There are some major questions to be asked about the role of politicians in the fracking debate. To me, the biggest are about why the Prime Minister is acting as a public relations man for the shale gas industry, and why there are people with financial interests in the sector who have senior roles in Government.
Over the past 24 hours, however, two rather different questions have been put to me several times. The first is: why would an MP would feel the need to “get herself arrested” in a peaceful, non-violent protest against fracking? The second is: should an elected representative ever take direct action?
In response to the first, neither I, nor any of the protesters I have spoken to, set out with the intention of spending time in police custody. Through entirely non-violent action, we are standing up against a process that would seriously undermine efforts to tackle climate change, and which exposes the local environment to risks such as ground-water contamination.
The second question is more reasonable. It is certainly true that, as an MP, I am in a very privileged position – I get to speak up on behalf of constituents, put questions directly to the Government, and push for parliamentary debates. However, like the people of Balcombe – most of whom oppose fracking, and who have written countless letters to MPs and ministers on the subject – I’ve found that the Government has its fingers firmly in its ears.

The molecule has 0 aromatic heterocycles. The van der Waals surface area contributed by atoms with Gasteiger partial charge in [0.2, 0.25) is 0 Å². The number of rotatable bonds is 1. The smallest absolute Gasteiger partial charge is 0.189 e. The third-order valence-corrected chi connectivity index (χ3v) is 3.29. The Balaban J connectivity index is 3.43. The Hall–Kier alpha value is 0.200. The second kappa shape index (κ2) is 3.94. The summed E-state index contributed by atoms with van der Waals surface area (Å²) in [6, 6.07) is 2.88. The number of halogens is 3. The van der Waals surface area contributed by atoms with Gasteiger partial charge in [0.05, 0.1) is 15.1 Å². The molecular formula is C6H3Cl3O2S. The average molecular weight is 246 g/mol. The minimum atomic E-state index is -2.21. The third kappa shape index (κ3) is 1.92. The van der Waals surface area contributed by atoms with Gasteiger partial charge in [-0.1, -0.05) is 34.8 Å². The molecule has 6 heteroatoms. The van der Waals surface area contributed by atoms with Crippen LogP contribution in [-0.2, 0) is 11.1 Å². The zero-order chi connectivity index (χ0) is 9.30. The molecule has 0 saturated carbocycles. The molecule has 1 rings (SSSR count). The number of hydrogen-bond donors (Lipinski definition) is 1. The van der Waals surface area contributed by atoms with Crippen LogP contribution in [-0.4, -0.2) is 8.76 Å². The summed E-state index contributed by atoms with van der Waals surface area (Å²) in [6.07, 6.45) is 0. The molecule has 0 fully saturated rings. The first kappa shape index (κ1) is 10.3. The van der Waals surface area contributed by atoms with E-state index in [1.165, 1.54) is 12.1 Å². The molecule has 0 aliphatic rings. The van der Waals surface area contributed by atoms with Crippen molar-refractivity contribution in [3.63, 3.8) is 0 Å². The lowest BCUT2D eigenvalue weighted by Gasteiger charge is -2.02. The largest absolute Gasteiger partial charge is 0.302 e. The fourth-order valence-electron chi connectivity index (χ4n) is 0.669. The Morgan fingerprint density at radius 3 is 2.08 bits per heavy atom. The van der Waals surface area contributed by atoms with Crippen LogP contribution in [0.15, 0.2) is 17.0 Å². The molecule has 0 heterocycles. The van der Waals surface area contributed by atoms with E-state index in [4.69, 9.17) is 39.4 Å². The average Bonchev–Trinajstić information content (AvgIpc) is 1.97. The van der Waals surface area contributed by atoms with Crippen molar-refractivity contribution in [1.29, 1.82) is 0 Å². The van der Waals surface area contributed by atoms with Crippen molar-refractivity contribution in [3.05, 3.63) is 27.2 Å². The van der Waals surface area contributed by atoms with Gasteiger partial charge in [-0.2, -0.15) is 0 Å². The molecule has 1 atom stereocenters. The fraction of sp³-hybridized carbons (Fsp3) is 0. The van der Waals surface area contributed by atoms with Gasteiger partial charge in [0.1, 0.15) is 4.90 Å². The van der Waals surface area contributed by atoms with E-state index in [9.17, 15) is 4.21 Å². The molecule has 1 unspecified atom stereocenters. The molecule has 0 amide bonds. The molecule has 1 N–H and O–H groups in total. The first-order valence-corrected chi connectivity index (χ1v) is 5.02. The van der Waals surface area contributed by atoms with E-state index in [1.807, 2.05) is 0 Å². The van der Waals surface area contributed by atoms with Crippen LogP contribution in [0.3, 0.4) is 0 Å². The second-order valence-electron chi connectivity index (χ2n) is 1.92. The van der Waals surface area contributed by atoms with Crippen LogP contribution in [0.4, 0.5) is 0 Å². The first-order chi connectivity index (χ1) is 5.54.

As well as the people who are directly affected, ministers are ignoring industry experts whose analysis undermines the frequently repeated myth that shale gas will mean lower fuel bills. Deutsche Bank, Chatham House, and Ofgem all predict that it will not bring down fuel bills. And the International Energy Agency has forecast that natural gas prices will rise by 40 per cent by 2020, even with an influx of cheap supplies from shale. The comparisons being drawn with US – with its very different energy markets, geology, population density and planning laws – just do not stand up.
Some of the proponents of fracking have used the term “nimbyism”, as if this technology were a force for good being opposed only by a handful of people in the home counties worried about property prices. On the contrary, this is part of the much bigger debate about the future habitability of our planet. Between 60 and 80 per cent of known fossil-fuel reserves must remain in the ground if we are to have any chance of avoiding dangerous climate change. The widespread use of shale gas is quite simply incompatible with the Government’s international commitments to keep global warming below two degrees.
Britain can go down one of two routes now. One is to a future based on renewables, alongside greater investment in energy efficiency, where local communities have much greater say how their power is provided. The other is to a future based on polluting fossil fuels. The people who took non-violent direct action at Balcombe were sending a very clear message about which we should choose.